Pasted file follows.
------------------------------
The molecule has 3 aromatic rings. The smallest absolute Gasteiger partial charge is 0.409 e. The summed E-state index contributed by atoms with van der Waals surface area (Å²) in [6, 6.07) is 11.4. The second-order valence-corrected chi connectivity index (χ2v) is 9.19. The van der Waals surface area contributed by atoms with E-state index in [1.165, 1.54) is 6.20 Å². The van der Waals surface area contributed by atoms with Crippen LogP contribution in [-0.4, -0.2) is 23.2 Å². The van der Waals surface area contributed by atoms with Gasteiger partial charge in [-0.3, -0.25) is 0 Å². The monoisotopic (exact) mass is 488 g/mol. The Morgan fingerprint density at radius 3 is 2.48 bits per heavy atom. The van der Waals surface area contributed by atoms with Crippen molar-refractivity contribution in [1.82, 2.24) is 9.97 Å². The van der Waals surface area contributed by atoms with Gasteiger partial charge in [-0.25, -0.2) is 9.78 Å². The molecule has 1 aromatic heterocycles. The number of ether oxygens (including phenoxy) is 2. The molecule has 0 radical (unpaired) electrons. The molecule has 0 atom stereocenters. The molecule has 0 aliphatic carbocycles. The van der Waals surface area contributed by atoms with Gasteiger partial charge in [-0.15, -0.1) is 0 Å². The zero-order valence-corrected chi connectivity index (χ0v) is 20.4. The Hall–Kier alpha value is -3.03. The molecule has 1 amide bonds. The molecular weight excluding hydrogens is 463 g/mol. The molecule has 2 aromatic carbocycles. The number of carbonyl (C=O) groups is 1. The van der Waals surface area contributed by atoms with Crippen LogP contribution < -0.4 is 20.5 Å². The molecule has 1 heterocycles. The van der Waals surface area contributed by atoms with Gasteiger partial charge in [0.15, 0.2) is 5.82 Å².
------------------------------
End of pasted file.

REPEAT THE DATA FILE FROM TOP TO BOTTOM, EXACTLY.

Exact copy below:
The molecule has 3 aromatic rings. The smallest absolute Gasteiger partial charge is 0.409 e. The summed E-state index contributed by atoms with van der Waals surface area (Å²) in [6, 6.07) is 11.4. The second-order valence-corrected chi connectivity index (χ2v) is 9.19. The van der Waals surface area contributed by atoms with E-state index in [1.165, 1.54) is 6.20 Å². The van der Waals surface area contributed by atoms with Crippen LogP contribution in [-0.4, -0.2) is 23.2 Å². The van der Waals surface area contributed by atoms with Gasteiger partial charge in [-0.3, -0.25) is 0 Å². The monoisotopic (exact) mass is 488 g/mol. The Morgan fingerprint density at radius 3 is 2.48 bits per heavy atom. The van der Waals surface area contributed by atoms with Crippen molar-refractivity contribution in [1.82, 2.24) is 9.97 Å². The van der Waals surface area contributed by atoms with Gasteiger partial charge in [-0.25, -0.2) is 9.78 Å². The molecule has 1 aromatic heterocycles. The number of ether oxygens (including phenoxy) is 2. The molecule has 0 radical (unpaired) electrons. The molecule has 0 atom stereocenters. The molecule has 0 aliphatic carbocycles. The van der Waals surface area contributed by atoms with Gasteiger partial charge in [-0.15, -0.1) is 0 Å². The zero-order valence-corrected chi connectivity index (χ0v) is 20.4. The Hall–Kier alpha value is -3.03. The molecule has 1 amide bonds. The molecular weight excluding hydrogens is 463 g/mol. The molecule has 2 aromatic carbocycles. The number of carbonyl (C=O) groups is 1. The van der Waals surface area contributed by atoms with Crippen LogP contribution < -0.4 is 20.5 Å². The molecule has 1 heterocycles. The van der Waals surface area contributed by atoms with Gasteiger partial charge in [0.15, 0.2) is 5.82 Å².